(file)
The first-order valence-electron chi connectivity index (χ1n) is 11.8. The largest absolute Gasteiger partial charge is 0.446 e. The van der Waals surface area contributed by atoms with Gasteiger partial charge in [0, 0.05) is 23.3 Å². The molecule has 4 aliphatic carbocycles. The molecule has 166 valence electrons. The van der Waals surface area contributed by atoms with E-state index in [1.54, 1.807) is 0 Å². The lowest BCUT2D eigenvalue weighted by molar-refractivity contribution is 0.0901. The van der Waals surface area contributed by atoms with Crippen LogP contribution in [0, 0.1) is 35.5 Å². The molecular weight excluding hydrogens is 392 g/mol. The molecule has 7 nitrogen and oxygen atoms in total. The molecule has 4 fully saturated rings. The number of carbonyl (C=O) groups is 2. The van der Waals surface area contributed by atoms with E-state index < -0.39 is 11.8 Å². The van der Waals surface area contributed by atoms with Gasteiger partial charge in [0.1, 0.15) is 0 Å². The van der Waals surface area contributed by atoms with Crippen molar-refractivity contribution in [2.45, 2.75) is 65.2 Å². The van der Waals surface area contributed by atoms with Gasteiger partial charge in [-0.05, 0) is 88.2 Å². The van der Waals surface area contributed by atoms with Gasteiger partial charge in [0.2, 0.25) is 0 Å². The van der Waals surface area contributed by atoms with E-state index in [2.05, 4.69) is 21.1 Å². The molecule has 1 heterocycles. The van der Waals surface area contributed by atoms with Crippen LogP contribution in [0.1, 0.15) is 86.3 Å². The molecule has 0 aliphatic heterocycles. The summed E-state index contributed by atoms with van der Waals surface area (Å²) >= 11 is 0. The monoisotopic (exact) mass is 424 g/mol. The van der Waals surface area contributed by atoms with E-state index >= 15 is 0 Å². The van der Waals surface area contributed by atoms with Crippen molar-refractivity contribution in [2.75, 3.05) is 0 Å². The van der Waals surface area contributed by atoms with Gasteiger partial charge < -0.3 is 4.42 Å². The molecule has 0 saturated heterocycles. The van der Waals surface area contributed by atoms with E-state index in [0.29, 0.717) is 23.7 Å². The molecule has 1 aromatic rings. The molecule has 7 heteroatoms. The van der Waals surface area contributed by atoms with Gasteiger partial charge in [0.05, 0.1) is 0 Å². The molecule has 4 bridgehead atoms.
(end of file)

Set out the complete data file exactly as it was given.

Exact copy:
The first-order valence-electron chi connectivity index (χ1n) is 11.8. The largest absolute Gasteiger partial charge is 0.446 e. The van der Waals surface area contributed by atoms with Gasteiger partial charge in [0, 0.05) is 23.3 Å². The molecule has 4 aliphatic carbocycles. The molecule has 166 valence electrons. The van der Waals surface area contributed by atoms with E-state index in [1.54, 1.807) is 0 Å². The lowest BCUT2D eigenvalue weighted by molar-refractivity contribution is 0.0901. The van der Waals surface area contributed by atoms with Crippen LogP contribution in [0, 0.1) is 35.5 Å². The molecular weight excluding hydrogens is 392 g/mol. The molecule has 7 nitrogen and oxygen atoms in total. The molecule has 4 fully saturated rings. The number of carbonyl (C=O) groups is 2. The van der Waals surface area contributed by atoms with E-state index < -0.39 is 11.8 Å². The van der Waals surface area contributed by atoms with Gasteiger partial charge in [0.1, 0.15) is 0 Å². The van der Waals surface area contributed by atoms with Crippen molar-refractivity contribution in [2.45, 2.75) is 65.2 Å². The van der Waals surface area contributed by atoms with Gasteiger partial charge in [-0.05, 0) is 88.2 Å². The van der Waals surface area contributed by atoms with Gasteiger partial charge in [0.2, 0.25) is 0 Å². The van der Waals surface area contributed by atoms with E-state index in [2.05, 4.69) is 21.1 Å². The molecule has 1 heterocycles. The van der Waals surface area contributed by atoms with Crippen LogP contribution in [0.1, 0.15) is 86.3 Å². The molecule has 0 aliphatic heterocycles. The summed E-state index contributed by atoms with van der Waals surface area (Å²) >= 11 is 0. The monoisotopic (exact) mass is 424 g/mol. The van der Waals surface area contributed by atoms with E-state index >= 15 is 0 Å². The van der Waals surface area contributed by atoms with Crippen molar-refractivity contribution in [2.75, 3.05) is 0 Å². The van der Waals surface area contributed by atoms with Gasteiger partial charge < -0.3 is 4.42 Å². The molecule has 0 saturated heterocycles. The van der Waals surface area contributed by atoms with E-state index in [0.29, 0.717) is 23.7 Å². The molecule has 1 aromatic rings. The molecule has 7 heteroatoms. The van der Waals surface area contributed by atoms with Gasteiger partial charge in [0.05, 0.1) is 0 Å². The molecule has 4 bridgehead atoms.